-Clarissa (@geekyOT)

VdT MoCA #OTalk Blog

The Vona du Toit Model of Creative Ability (VdTMoCA) is a developmental and recovery based model of occupational therapy practice that was developed in the late 1960’s in South Africa.  It is based on the theories of motivation, action and normal development.  Central to creative ability theory is the belief that human beings progress through developmental levels of behaviour and skill development and are motivated to develop these in a sequential manner.  As Occupational Therapists, we know that in order to effectively treat someone, we need to understand their current level of occupational functioning. The model identifies that motivation governs all action, therefore in order to understand somebody’s developmental level of motivation, their actions need to be observed.  The model describes specific occupational performance (actions) and corresponding levels of motivation to enable a therapist to identify an individual’s current level of functioning – their level of creative ability – and provides accompanying specific treatment principles to elicit growth to the next level of creative ability.  Creative ability develops within four specific occupational performance areas which are social ability, personal management, use of free time and work ability.

The model is extensively used by South African OT’s and was introduced to the UK in 2004. Since then, Wendy Sherwood (OT and Educator) has been championing the model in order for it to have gained popularity, particularly in mental health and forensic services.  Since 2012 Wendy has led the Vona du Toit Model of Creative Ability Foundation UK (VdTMoCAF) to support the community of OT practitioners interested in the use and evidence base of the model.  One initiative of the VdTMoCA Foundation is the development of Centres of Excellence in the use of  the model who share their practice with others.  You can find out more about the model and the work of the foundation at www.vdtmocaf-uk.com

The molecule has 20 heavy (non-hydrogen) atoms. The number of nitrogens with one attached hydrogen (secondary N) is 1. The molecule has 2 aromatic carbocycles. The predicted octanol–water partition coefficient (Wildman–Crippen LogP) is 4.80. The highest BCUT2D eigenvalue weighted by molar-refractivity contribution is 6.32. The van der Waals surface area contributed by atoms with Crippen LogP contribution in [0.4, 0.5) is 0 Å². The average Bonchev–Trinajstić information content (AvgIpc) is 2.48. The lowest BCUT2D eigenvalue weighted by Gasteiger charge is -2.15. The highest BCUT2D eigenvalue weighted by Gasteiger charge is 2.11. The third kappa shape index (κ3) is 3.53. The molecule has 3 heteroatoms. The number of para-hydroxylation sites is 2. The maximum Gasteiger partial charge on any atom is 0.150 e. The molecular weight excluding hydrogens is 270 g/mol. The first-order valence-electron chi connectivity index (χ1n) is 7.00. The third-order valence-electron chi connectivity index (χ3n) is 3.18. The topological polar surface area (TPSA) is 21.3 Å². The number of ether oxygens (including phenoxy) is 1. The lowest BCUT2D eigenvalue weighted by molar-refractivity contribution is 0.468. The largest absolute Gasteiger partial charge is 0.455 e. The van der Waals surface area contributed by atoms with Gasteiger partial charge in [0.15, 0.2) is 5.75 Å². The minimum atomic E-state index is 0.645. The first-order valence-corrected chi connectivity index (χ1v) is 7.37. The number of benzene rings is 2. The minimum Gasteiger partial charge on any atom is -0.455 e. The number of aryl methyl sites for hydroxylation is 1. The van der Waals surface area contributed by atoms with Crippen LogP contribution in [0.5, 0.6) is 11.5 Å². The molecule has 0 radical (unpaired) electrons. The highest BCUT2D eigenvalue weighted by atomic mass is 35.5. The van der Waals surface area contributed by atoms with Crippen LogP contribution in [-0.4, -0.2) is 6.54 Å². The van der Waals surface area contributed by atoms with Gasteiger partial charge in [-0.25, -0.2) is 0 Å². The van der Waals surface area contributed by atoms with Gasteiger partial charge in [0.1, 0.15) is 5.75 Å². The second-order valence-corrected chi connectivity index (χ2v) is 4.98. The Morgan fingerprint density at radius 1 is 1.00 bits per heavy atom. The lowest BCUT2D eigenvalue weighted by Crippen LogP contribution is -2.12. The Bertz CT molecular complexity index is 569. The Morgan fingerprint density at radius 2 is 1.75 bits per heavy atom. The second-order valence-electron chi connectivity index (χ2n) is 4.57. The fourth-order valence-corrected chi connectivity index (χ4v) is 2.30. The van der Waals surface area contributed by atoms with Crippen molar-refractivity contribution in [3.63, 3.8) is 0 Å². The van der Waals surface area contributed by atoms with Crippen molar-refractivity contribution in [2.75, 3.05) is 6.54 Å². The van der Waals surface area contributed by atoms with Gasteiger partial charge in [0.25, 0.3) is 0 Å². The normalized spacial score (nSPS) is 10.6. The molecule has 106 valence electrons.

The Berrywood and Welland Adult Acute Mental Health Services at Northamptonshire Healthcare NHS Foundation Trust  are  the first centre of excellence in the model and have regular open days, welcoming OT staff who are interested in learning more about the model. The Tweet chat hosts are Alison Kane who is currently working as an Occupational Therapist at the Berrywood Hospital, Sarah Wilson who is the OT manager over these services and a VdTMoCAF director, and Roshni Khatri who is a lecturer at the University of Northampton and has used the VdTMoCA in Neuro and Paediatric areas of practice.

Common terms;

Creative Ability; one’s ability to change in response to life’s demands- the creation of oneself (Sherwood, MCAIG 2010).

Creative capacity; total creative potential in an individual.

Useful links;

VdTMoCAF website link

VdT MoCA Open Resource

Post-Chat Update

Thank you to everyone who joined in the chat.

The Numbers

888,751 Impressions
613 Tweets
46 Participants

Sarah has compiled a Storify about the chat which you can read at this link. You can also find the transcript at Healthcare Hashtags, or download the PDF.

Remember to document your participation in your CPD Portfolio. Check out our ‘OTalk and Your CPD‘ page for more info.

#OTalk – 24 March 2015 – Outcome measures: if there could be only one